“An angry person stirs up conflict, and a hot-tempered person commits many sins.”
Proverbs 29:22 (NIV)
When you hear the word anger, what images come to mind? Maybe you think of a red face, squinted eyes, flaring nostrils, tight lips or a ferocious scowl accompanied by crossed arms or yelling? It’s interesting that flaring nostrils are an indicator of anger, because the Hebrew word for anger is aph, which means nostril, nose, face and anger.
Regardless of the images we associate with anger, the emotion itself is unpleasant and destructive. Without self-control, which is a fruit of the Spirit (Galatians 5:23), we will always have trouble controlling our anger because anger is a secondary emotion rooted in our lack of patience, peace, and joy, all of which are a fruit of the Spirit.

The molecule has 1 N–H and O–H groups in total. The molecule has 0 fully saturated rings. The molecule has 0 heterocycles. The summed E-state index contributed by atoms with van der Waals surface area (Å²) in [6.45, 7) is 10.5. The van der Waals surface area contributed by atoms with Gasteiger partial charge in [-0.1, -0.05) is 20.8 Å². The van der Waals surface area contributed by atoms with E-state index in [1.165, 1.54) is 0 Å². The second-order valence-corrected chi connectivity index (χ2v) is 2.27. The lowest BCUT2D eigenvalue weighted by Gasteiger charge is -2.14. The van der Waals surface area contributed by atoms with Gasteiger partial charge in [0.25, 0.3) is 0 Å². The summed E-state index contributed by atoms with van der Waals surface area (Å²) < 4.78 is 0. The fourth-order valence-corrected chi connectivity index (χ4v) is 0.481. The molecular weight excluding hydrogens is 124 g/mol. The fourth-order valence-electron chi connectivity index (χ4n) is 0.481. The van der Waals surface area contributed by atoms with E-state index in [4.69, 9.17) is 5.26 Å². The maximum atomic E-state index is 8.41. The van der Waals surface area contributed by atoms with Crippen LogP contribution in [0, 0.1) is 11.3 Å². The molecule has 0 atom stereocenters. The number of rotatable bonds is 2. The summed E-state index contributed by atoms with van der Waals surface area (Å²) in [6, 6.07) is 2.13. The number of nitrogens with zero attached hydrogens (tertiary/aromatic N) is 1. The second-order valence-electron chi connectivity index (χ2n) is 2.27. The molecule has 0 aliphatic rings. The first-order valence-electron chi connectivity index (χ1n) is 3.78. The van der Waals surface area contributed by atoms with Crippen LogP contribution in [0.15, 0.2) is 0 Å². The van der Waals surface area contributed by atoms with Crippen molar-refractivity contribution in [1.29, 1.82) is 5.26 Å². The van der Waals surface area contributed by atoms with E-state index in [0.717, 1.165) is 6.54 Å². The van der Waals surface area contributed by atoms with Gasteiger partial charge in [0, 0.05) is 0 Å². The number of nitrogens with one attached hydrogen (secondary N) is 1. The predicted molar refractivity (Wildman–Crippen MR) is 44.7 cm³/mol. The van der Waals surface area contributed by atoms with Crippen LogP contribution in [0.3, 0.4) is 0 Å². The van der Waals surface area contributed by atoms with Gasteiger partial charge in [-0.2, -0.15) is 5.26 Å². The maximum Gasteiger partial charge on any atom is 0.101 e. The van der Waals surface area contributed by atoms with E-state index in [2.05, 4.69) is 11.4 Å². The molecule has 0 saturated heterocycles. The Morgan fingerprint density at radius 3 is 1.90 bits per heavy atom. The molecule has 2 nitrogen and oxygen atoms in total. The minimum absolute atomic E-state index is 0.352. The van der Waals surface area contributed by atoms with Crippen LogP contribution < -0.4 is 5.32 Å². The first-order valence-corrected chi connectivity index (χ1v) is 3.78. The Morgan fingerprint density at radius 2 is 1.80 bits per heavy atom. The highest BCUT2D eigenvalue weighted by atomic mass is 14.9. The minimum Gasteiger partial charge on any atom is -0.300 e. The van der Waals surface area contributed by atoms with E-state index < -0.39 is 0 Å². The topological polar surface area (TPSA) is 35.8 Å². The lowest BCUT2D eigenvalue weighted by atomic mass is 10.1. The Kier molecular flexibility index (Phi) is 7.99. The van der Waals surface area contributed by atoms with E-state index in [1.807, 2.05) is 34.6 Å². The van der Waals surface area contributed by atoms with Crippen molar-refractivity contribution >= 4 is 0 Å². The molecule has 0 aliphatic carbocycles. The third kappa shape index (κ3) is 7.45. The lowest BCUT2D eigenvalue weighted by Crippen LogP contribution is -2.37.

If you struggle with anger, or being hot-tempered as Proverbs 29:22 describes, consider those things that make you angry. There is always a root cause to your anger. Because anger often comes quickly and we often speak and act immediately on it instead of thinking things through first, it is important to consider what situations bring out our anger ahead of time. Why do these situations make us angry? What is the primary emotion behind our anger? When we can answer these questions, we will learn better how to control our anger, which spares us from conflict and sin.
Many verses encourage us to be slow to anger:
Proverbs 15:18: “A hot-tempered man stirs up strife, but he who is slow to anger calms dispute.”
James 1:19: “Everyone should be quick to listen, slow to speak and slow to become angry.”
It’s easy to say, “I’ll do better next time” when we blow up over a situation, but the only way we can truly do better is to discover what stirs up our anger and pray for God’s Holy Spirit to heal us so that we may be slow to anger and show gentleness in our responses to others.